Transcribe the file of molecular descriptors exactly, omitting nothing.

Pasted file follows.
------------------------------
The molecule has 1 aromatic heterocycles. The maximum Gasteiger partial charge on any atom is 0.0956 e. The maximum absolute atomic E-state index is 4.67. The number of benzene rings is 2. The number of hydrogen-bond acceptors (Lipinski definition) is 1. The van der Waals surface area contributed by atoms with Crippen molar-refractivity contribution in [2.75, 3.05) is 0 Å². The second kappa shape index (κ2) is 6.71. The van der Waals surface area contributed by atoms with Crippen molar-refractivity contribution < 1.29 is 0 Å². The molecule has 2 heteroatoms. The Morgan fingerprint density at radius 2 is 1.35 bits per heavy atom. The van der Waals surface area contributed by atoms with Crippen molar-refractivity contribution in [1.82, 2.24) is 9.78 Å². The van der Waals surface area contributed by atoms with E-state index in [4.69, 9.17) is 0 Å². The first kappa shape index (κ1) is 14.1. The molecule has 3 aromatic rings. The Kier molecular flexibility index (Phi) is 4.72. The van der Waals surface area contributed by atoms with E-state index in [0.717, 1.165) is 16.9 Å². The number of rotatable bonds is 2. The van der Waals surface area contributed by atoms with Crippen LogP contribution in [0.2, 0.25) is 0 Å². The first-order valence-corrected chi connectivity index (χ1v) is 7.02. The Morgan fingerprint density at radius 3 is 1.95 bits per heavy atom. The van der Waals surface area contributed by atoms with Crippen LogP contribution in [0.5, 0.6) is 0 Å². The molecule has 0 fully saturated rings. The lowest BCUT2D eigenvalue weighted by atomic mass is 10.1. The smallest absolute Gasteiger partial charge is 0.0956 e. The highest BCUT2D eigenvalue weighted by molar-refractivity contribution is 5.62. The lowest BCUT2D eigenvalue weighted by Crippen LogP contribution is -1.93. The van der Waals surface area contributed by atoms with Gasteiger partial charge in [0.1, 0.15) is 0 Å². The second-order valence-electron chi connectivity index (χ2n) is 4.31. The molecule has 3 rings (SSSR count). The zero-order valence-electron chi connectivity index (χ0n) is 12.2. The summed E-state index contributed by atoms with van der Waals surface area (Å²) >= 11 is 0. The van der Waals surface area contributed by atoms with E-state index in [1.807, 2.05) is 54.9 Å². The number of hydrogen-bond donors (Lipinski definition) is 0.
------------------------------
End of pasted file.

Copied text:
The molecule has 1 aromatic heterocycles. The maximum Gasteiger partial charge on any atom is 0.0956 e. The maximum absolute atomic E-state index is 4.67. The number of benzene rings is 2. The number of hydrogen-bond acceptors (Lipinski definition) is 1. The van der Waals surface area contributed by atoms with Crippen molar-refractivity contribution in [2.75, 3.05) is 0 Å². The second kappa shape index (κ2) is 6.71. The van der Waals surface area contributed by atoms with Crippen molar-refractivity contribution < 1.29 is 0 Å². The molecule has 2 heteroatoms. The Morgan fingerprint density at radius 2 is 1.35 bits per heavy atom. The van der Waals surface area contributed by atoms with Crippen molar-refractivity contribution in [1.82, 2.24) is 9.78 Å². The van der Waals surface area contributed by atoms with E-state index in [4.69, 9.17) is 0 Å². The first kappa shape index (κ1) is 14.1. The molecule has 3 aromatic rings. The Kier molecular flexibility index (Phi) is 4.72. The van der Waals surface area contributed by atoms with E-state index in [0.717, 1.165) is 16.9 Å². The number of rotatable bonds is 2. The van der Waals surface area contributed by atoms with Crippen LogP contribution in [0.2, 0.25) is 0 Å². The first-order valence-corrected chi connectivity index (χ1v) is 7.02. The Morgan fingerprint density at radius 3 is 1.95 bits per heavy atom. The van der Waals surface area contributed by atoms with Crippen LogP contribution in [0.5, 0.6) is 0 Å². The molecule has 0 fully saturated rings. The lowest BCUT2D eigenvalue weighted by atomic mass is 10.1. The smallest absolute Gasteiger partial charge is 0.0956 e. The highest BCUT2D eigenvalue weighted by molar-refractivity contribution is 5.62. The lowest BCUT2D eigenvalue weighted by Crippen LogP contribution is -1.93. The van der Waals surface area contributed by atoms with Gasteiger partial charge in [0.1, 0.15) is 0 Å². The second-order valence-electron chi connectivity index (χ2n) is 4.31. The molecule has 3 rings (SSSR count). The zero-order valence-electron chi connectivity index (χ0n) is 12.2. The summed E-state index contributed by atoms with van der Waals surface area (Å²) >= 11 is 0. The van der Waals surface area contributed by atoms with E-state index in [1.807, 2.05) is 54.9 Å². The number of hydrogen-bond donors (Lipinski definition) is 0.